[c-nsp] POP interconnect via VPLS design question
tkapela at gmail.com
Fri May 28 22:24:06 EDT 2010
On May 28, 2010, at 9:31 PM, <cisconsp at secureobscure.com> <cisconsp at secureobscure.com> wrote:
> stripped out by the ML or a spam filter.
list strips all.
> We have already discovered that one VPLS provider may limit the amount of
> multicast/broadcast traffic delivered to sites to ~2mbps. Will that greatly
> impact us during IGP or LDP convergence?
It may, it may not. Hard to know without prefix count/scale figures, endpoint router control plane specifics, tunings/adjustments made, knowing specifically how the provider edge is configured, etc. Other than obvious MTU issues (check this before proceeding further, really), I suggest consideration for ospf, overall igp use, and ldp on this network:
--investigate the practical and scale-related aspects to running ospf in a non-broadcast point to multipoint configuration. more clues at:
basically, if you 'define' ospf neighbors like you would for e/ibgp, you can avoid the multicast hellos and multicast LSA's that the DR would normally send. however, there is one concerning aspect of using dr/bdr on a vpls domain, especially as you scale the number of prefixes in it. consider the following:
"Link-state acknowledgment packets are sent as multicasts. If the state of the router is DR or BDR, the acknowledgment is sent to the OSPF router multicast address of 184.108.40.206. If the state of the router is not DR or BDR, the acknowledgment is sent to the all DR router multicast address of 220.127.116.11."
This could 'get close' to the 2 megabit limit, and perhaps exceed it on small timescales assuming you had thousands of prefixes in OSPF (and fast flooders with lots of cpu). I guess you should ask your provider to configure a few dozen kbytes worth of 'burst' if they're using a ingress policer (likely) vs. some form of ingress shaping (unlikely) to handle bcast/mcast packets.
I suppose you could also tune (downwards) the LS ACK interval, or adjust the LSA flooding intervals, and simply compensate for the potential loss of mcast packets (lsa's or ls acks alike) over the transport network. If the CE/CPE routers you're using can support shaping & matching of OSPF packets, then perhaps you could avoid hitting their bcast/mcast limits by shaping your egress traffic before it hits their network.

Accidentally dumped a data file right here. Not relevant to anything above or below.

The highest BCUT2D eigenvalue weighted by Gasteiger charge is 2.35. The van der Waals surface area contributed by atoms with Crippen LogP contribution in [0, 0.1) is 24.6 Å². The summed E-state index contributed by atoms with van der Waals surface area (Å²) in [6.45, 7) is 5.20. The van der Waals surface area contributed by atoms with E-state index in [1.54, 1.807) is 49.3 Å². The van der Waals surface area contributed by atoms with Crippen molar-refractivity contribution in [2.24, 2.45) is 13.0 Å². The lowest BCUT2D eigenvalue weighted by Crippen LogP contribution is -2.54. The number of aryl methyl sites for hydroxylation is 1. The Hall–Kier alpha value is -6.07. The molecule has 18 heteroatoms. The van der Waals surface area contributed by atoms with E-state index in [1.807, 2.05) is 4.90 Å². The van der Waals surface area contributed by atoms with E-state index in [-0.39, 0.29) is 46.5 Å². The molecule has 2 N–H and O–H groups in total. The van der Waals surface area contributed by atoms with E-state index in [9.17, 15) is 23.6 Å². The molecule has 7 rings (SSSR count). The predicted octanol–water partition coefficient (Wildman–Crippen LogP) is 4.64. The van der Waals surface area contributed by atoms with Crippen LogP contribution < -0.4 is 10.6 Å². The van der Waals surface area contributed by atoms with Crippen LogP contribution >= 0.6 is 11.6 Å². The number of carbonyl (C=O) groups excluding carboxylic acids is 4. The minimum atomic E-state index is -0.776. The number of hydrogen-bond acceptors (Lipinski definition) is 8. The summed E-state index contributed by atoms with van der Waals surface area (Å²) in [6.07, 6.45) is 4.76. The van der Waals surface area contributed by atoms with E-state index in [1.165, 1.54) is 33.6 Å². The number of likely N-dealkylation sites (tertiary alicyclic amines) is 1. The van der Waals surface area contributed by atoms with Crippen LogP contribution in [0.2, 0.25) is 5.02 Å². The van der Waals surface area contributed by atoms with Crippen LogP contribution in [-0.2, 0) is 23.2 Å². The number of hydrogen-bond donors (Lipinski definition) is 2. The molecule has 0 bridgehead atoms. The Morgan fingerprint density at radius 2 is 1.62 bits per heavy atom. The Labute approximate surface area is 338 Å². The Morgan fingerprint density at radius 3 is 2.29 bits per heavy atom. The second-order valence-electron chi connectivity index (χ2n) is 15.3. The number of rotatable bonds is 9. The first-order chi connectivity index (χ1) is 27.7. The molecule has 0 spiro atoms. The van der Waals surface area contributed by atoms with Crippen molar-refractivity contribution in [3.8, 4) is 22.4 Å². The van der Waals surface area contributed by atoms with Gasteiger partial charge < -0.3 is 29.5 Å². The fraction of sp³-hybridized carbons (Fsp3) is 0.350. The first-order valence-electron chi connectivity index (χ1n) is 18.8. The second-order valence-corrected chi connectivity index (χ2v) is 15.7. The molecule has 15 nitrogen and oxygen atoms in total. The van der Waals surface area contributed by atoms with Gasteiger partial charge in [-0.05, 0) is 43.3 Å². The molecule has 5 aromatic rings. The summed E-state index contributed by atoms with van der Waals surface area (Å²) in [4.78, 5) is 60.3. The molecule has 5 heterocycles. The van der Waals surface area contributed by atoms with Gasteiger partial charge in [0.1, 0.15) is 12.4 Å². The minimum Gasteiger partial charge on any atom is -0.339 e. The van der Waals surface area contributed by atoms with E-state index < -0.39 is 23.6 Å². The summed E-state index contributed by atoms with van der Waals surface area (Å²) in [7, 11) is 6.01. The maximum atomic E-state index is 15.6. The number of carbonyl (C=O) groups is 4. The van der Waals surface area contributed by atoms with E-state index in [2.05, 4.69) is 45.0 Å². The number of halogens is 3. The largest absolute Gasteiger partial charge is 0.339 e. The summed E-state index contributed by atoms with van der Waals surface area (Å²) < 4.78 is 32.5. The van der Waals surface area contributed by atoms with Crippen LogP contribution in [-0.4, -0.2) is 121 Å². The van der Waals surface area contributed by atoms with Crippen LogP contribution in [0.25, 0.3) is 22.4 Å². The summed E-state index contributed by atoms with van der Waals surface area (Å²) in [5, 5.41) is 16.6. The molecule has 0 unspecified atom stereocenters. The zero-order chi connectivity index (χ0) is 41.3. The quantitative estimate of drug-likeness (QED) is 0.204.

If it were up to me, I'd keep as few prefixes in ospf as possible (links and loops, as they say), doing the rest of the work via ibgp. This implies that any potential flooding/update events are kept to a few tens/dozens of packets, and thus low bitrate in the worst case. The question is how much pain is there doing explicit OSPF neighbors vs. tweaks to lsa/ls acks.
--why do you need ospf, again? iBGP should be sufficient (if it contains /32's for all loops, contains all links, etc) to make the FIB happy, and permit LDP to resolve FEC's for any possible endpoint you'd be speaking too inside. If all the LDP router id's are forced to loopbacks, and if all the loopbacks can 'reach' each other, I'm not seeing a need for OSPF.
--ldp discovery will result in building of a full-mesh of tldp connections later. The LDP discovery mechanism works much like OSPF, but then moves to using a different set of timers (often less frequent). I recommend reading about this at the following urls:
This may be another case where at small scale, it's no big deal, but as this network grows, it may require attention, or adjustment/migration to different (relaxed/slower) timers, explicit neighbors (aka extended discovery), or yet more transmit shaping to avoid discards within the providers network or their edge interfaces to your gear.
I'll end it here, as this email is reading dangerously like consulting or something!
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